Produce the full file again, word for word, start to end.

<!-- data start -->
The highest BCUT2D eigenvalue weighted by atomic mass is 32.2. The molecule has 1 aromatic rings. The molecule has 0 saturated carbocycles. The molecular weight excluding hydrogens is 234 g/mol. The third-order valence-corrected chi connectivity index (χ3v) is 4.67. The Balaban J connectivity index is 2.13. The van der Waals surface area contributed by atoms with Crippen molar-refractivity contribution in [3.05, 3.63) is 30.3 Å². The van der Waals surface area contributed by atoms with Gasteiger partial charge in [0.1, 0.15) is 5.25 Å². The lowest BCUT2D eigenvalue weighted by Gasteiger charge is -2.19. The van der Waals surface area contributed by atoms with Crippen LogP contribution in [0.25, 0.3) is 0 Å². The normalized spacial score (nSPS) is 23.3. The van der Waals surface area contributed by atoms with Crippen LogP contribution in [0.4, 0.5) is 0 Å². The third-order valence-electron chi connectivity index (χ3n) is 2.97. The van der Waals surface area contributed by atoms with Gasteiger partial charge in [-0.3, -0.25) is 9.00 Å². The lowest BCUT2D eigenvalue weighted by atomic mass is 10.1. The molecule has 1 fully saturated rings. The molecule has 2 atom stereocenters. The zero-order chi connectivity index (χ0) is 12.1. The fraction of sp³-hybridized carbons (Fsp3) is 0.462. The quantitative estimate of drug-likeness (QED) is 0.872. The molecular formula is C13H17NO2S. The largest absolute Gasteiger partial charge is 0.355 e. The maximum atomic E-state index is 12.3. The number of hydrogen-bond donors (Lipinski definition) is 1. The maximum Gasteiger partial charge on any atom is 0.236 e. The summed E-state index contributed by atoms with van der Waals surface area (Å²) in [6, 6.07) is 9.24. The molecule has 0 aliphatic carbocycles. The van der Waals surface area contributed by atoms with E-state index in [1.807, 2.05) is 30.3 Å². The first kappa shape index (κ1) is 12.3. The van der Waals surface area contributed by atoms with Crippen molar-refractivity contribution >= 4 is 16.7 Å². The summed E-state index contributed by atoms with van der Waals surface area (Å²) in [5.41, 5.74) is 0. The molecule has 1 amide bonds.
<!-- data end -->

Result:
The highest BCUT2D eigenvalue weighted by atomic mass is 32.2. The molecule has 1 aromatic rings. The molecule has 0 saturated carbocycles. The molecular weight excluding hydrogens is 234 g/mol. The third-order valence-corrected chi connectivity index (χ3v) is 4.67. The Balaban J connectivity index is 2.13. The van der Waals surface area contributed by atoms with Crippen molar-refractivity contribution in [3.05, 3.63) is 30.3 Å². The van der Waals surface area contributed by atoms with Gasteiger partial charge in [0.1, 0.15) is 5.25 Å². The lowest BCUT2D eigenvalue weighted by Gasteiger charge is -2.19. The van der Waals surface area contributed by atoms with Crippen LogP contribution in [0.25, 0.3) is 0 Å². The normalized spacial score (nSPS) is 23.3. The van der Waals surface area contributed by atoms with Crippen LogP contribution in [0.4, 0.5) is 0 Å². The third-order valence-electron chi connectivity index (χ3n) is 2.97. The van der Waals surface area contributed by atoms with Gasteiger partial charge in [-0.3, -0.25) is 9.00 Å². The lowest BCUT2D eigenvalue weighted by atomic mass is 10.1. The molecule has 1 fully saturated rings. The molecule has 2 atom stereocenters. The zero-order chi connectivity index (χ0) is 12.1. The fraction of sp³-hybridized carbons (Fsp3) is 0.462. The quantitative estimate of drug-likeness (QED) is 0.872. The molecular formula is C13H17NO2S. The largest absolute Gasteiger partial charge is 0.355 e. The maximum atomic E-state index is 12.3. The number of hydrogen-bond donors (Lipinski definition) is 1. The maximum Gasteiger partial charge on any atom is 0.236 e. The summed E-state index contributed by atoms with van der Waals surface area (Å²) in [6, 6.07) is 9.24. The molecule has 0 aliphatic carbocycles. The van der Waals surface area contributed by atoms with E-state index in [1.807, 2.05) is 30.3 Å². The first kappa shape index (κ1) is 12.3. The van der Waals surface area contributed by atoms with Crippen molar-refractivity contribution >= 4 is 16.7 Å². The summed E-state index contributed by atoms with van der Waals surface area (Å²) in [5.41, 5.74) is 0. The molecule has 1 amide bonds.